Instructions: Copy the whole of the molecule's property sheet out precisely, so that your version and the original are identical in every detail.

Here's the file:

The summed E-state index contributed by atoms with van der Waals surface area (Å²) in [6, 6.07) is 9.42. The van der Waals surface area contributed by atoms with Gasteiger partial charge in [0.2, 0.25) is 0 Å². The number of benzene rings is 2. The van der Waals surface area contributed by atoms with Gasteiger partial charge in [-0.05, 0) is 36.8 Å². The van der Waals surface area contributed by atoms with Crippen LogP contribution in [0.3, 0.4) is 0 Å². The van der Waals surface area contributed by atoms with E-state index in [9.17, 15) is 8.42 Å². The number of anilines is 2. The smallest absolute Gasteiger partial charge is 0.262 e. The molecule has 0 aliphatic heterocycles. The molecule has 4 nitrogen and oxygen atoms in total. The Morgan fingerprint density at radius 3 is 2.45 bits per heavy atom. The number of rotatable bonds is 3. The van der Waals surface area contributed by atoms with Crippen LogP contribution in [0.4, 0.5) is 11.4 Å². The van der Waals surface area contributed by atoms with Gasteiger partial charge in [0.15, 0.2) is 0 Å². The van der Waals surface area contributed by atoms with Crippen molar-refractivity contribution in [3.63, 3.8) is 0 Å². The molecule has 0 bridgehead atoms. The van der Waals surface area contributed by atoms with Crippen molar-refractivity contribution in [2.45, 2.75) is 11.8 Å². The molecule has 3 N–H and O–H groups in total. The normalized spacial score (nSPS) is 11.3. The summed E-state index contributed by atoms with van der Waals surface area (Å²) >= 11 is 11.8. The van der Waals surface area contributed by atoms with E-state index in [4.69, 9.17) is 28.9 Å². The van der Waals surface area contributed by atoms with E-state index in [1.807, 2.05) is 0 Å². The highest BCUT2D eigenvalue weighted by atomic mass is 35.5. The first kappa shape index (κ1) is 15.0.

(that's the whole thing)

The summed E-state index contributed by atoms with van der Waals surface area (Å²) in [6, 6.07) is 9.42. The van der Waals surface area contributed by atoms with Gasteiger partial charge in [0.2, 0.25) is 0 Å². The number of benzene rings is 2. The van der Waals surface area contributed by atoms with Gasteiger partial charge in [-0.05, 0) is 36.8 Å². The van der Waals surface area contributed by atoms with Crippen LogP contribution in [0.3, 0.4) is 0 Å². The van der Waals surface area contributed by atoms with E-state index in [9.17, 15) is 8.42 Å². The number of anilines is 2. The smallest absolute Gasteiger partial charge is 0.262 e. The molecule has 0 aliphatic heterocycles. The molecule has 4 nitrogen and oxygen atoms in total. The Morgan fingerprint density at radius 3 is 2.45 bits per heavy atom. The number of rotatable bonds is 3. The van der Waals surface area contributed by atoms with Crippen LogP contribution in [0.4, 0.5) is 11.4 Å². The van der Waals surface area contributed by atoms with Gasteiger partial charge in [0.15, 0.2) is 0 Å². The van der Waals surface area contributed by atoms with Crippen molar-refractivity contribution in [3.63, 3.8) is 0 Å². The molecule has 0 bridgehead atoms. The van der Waals surface area contributed by atoms with Crippen molar-refractivity contribution in [2.45, 2.75) is 11.8 Å². The molecule has 3 N–H and O–H groups in total. The normalized spacial score (nSPS) is 11.3. The summed E-state index contributed by atoms with van der Waals surface area (Å²) >= 11 is 11.8. The van der Waals surface area contributed by atoms with E-state index in [4.69, 9.17) is 28.9 Å². The van der Waals surface area contributed by atoms with E-state index in [1.807, 2.05) is 0 Å². The highest BCUT2D eigenvalue weighted by atomic mass is 35.5. The first kappa shape index (κ1) is 15.0.